Activities in Transition are creative, inspiring and fun. The class provides a gradual transition for children between the play-based learning of the Nursery and more teacher-led experiences in Form 1.
The best place to discover the variety of activities in Transition is through our News pages, where you can read reports of activities week by week and enjoy pictures taken in class. Here are some excerpts:
What an exciting return to school we have all enjoyed in Transition, with the start of our science-focused fortnight! The children were excited to see that our role-play area had transformed into a Science Lab over the holidays, complete with all manner of interesting objects to explore, including pipettes and test tubes. So we have set to work, carrying out a range of experiments and, where possible, just like real scientists, asking lots of 'why' questions and recording our findings.
Numbers in action
With a hosepipe ban imminent, we thought it was the perfect time to harvest our potatoes! The children very much enjoyed digging with their hands to uncover a wonderful crop of potato 'jewels'. As usual, we took the opportunity to hold a class survey on how many potatoes we thought we would find, with estimates ranging from 4 to 1.1 million! The result was 65, which we were delighted with. Lots of learning then took place when we started to weigh and compare findings, learning that the highest number of potatoes does not always mean the heaviest. Mrs Wray received our harvest in the kitchen and we looked forward to sampling and enjoying them at lunchtime later in the week.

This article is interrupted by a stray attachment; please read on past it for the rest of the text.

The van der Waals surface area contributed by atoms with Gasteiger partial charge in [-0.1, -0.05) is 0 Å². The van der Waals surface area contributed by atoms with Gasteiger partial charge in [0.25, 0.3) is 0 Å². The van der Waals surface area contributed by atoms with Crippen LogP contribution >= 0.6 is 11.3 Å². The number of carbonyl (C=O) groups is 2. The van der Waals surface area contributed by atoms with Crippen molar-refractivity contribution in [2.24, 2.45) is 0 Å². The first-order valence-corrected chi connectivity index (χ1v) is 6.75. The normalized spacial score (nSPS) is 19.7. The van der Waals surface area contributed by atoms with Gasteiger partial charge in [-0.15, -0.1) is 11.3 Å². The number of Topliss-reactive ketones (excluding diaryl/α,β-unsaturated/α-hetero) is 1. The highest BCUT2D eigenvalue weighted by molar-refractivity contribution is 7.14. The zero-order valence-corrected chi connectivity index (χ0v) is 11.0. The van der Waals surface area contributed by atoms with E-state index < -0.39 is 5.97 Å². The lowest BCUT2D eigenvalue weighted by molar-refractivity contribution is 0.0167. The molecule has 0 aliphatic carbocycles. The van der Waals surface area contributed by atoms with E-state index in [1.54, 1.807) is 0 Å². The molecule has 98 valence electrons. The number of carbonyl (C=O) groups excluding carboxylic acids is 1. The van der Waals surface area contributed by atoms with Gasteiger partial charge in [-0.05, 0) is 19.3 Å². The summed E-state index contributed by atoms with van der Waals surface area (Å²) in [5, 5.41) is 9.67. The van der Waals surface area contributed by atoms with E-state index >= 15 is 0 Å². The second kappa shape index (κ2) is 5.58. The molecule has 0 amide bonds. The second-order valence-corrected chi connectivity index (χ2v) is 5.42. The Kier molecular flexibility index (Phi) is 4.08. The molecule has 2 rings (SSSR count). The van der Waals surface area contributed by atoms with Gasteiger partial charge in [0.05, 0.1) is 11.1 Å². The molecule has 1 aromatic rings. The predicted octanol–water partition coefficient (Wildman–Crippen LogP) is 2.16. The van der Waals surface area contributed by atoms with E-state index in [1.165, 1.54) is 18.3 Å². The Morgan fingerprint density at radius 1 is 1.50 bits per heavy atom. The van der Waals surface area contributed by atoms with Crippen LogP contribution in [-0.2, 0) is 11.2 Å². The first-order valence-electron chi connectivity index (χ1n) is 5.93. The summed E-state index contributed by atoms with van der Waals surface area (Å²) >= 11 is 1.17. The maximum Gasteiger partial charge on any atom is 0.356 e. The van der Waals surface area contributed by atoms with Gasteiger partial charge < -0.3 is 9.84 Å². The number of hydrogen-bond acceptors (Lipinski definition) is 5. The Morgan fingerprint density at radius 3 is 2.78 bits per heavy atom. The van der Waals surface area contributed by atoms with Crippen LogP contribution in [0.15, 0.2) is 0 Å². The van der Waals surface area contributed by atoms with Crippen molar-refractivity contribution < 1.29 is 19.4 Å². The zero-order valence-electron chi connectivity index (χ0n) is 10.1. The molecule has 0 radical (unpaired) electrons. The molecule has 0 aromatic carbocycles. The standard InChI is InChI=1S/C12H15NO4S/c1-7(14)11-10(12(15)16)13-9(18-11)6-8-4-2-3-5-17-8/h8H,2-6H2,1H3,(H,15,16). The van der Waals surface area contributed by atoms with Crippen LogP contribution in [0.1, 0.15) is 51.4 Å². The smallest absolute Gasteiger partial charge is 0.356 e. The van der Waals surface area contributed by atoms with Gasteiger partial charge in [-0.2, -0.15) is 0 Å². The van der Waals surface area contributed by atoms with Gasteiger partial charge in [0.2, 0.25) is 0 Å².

Following our inspirational visit from children's author, Rob Biddulph last week, the children decided that they would like to write a class book in Transition. So, we have had a very strong focus on literacy this week!
Our minibeast display in the classroom is a constant reminder of all the creatures that we have seen and talked about this term and provides a riot of colour, complete with dragonflies and butterflies dancing in the breeze and friendly-looking, dangling spiders. The children have really enjoyed choosing what they would like to create, bringing their own ideas. One spider is a very rare breed indeed and has eleven eyes, although I am relieved to say that he only has the usual number of eight legs!
In PE we had lots of fun on the lawn, continuing our theme of minibeasts. Any passing children or teachers would have seen Transition spinning like spiders, fluttering like butterflies, dancing like bees, sliding like snails, scuttling like woodlice, slithering like slugs, creeping like beetles, marching like ants and wriggling like caterpillars! Phew! Exhausting to say, let alone watch!